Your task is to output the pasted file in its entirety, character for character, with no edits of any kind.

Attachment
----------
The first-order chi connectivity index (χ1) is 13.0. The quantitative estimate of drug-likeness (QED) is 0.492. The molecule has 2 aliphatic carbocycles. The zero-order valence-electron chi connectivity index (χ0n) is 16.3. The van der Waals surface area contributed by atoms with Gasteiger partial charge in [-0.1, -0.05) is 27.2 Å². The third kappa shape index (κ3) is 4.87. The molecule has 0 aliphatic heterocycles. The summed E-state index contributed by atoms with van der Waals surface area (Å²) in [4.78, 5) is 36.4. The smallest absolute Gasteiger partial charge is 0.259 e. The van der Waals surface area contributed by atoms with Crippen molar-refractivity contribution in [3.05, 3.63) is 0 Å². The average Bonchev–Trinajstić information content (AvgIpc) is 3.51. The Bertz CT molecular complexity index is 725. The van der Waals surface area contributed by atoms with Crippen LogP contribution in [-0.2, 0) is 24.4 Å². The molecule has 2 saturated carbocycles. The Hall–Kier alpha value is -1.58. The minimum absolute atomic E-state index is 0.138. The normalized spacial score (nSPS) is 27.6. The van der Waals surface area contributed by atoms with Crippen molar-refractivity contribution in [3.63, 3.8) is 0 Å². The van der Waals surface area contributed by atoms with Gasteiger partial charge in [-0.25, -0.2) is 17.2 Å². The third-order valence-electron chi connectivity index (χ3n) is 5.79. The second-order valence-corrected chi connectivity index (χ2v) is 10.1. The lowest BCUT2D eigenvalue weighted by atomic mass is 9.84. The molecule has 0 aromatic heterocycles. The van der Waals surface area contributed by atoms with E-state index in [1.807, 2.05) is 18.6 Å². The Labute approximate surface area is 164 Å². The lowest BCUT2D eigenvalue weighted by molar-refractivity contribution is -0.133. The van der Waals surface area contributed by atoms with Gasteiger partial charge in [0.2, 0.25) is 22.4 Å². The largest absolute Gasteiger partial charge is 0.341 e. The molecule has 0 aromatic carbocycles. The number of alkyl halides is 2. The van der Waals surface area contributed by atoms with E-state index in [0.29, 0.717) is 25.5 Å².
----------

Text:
The first-order chi connectivity index (χ1) is 13.0. The quantitative estimate of drug-likeness (QED) is 0.492. The molecule has 2 aliphatic carbocycles. The zero-order valence-electron chi connectivity index (χ0n) is 16.3. The van der Waals surface area contributed by atoms with Gasteiger partial charge in [-0.1, -0.05) is 27.2 Å². The third kappa shape index (κ3) is 4.87. The molecule has 0 aliphatic heterocycles. The summed E-state index contributed by atoms with van der Waals surface area (Å²) in [4.78, 5) is 36.4. The smallest absolute Gasteiger partial charge is 0.259 e. The van der Waals surface area contributed by atoms with Crippen molar-refractivity contribution in [3.05, 3.63) is 0 Å². The average Bonchev–Trinajstić information content (AvgIpc) is 3.51. The Bertz CT molecular complexity index is 725. The van der Waals surface area contributed by atoms with Crippen LogP contribution in [-0.2, 0) is 24.4 Å². The molecule has 2 saturated carbocycles. The Hall–Kier alpha value is -1.58. The minimum absolute atomic E-state index is 0.138. The normalized spacial score (nSPS) is 27.6. The van der Waals surface area contributed by atoms with Crippen molar-refractivity contribution in [3.63, 3.8) is 0 Å². The van der Waals surface area contributed by atoms with Gasteiger partial charge in [-0.25, -0.2) is 17.2 Å². The third-order valence-electron chi connectivity index (χ3n) is 5.79. The second-order valence-corrected chi connectivity index (χ2v) is 10.1. The lowest BCUT2D eigenvalue weighted by atomic mass is 9.84. The molecule has 0 aromatic heterocycles. The van der Waals surface area contributed by atoms with E-state index in [1.807, 2.05) is 18.6 Å². The Labute approximate surface area is 164 Å². The lowest BCUT2D eigenvalue weighted by molar-refractivity contribution is -0.133. The van der Waals surface area contributed by atoms with Gasteiger partial charge in [0.2, 0.25) is 22.4 Å². The largest absolute Gasteiger partial charge is 0.341 e. The molecule has 0 aromatic carbocycles. The number of alkyl halides is 2. The van der Waals surface area contributed by atoms with E-state index in [0.29, 0.717) is 25.5 Å².